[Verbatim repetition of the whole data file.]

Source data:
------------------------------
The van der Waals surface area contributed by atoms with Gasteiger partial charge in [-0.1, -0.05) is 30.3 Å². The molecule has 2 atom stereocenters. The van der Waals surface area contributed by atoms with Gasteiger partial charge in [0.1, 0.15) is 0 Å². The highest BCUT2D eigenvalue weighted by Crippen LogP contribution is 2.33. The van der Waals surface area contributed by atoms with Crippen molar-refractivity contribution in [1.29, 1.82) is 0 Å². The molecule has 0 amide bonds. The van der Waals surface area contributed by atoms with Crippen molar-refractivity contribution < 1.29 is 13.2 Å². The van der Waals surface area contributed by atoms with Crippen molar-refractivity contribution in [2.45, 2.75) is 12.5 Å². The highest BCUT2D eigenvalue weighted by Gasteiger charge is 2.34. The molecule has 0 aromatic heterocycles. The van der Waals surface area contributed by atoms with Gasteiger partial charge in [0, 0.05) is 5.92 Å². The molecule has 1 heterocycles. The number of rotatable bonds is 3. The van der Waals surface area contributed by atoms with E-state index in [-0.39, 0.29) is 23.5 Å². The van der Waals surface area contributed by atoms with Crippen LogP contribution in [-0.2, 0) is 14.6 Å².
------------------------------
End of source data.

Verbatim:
The van der Waals surface area contributed by atoms with Gasteiger partial charge in [-0.1, -0.05) is 30.3 Å². The molecule has 2 atom stereocenters. The van der Waals surface area contributed by atoms with Gasteiger partial charge in [0.1, 0.15) is 0 Å². The highest BCUT2D eigenvalue weighted by Crippen LogP contribution is 2.33. The van der Waals surface area contributed by atoms with Crippen molar-refractivity contribution in [1.29, 1.82) is 0 Å². The molecule has 0 amide bonds. The van der Waals surface area contributed by atoms with Crippen molar-refractivity contribution < 1.29 is 13.2 Å². The van der Waals surface area contributed by atoms with Crippen molar-refractivity contribution in [2.45, 2.75) is 12.5 Å². The highest BCUT2D eigenvalue weighted by Gasteiger charge is 2.34. The molecule has 0 aromatic heterocycles. The van der Waals surface area contributed by atoms with Gasteiger partial charge in [0, 0.05) is 5.92 Å². The molecule has 1 heterocycles. The number of rotatable bonds is 3. The van der Waals surface area contributed by atoms with E-state index in [-0.39, 0.29) is 23.5 Å². The van der Waals surface area contributed by atoms with Crippen LogP contribution in [-0.2, 0) is 14.6 Å².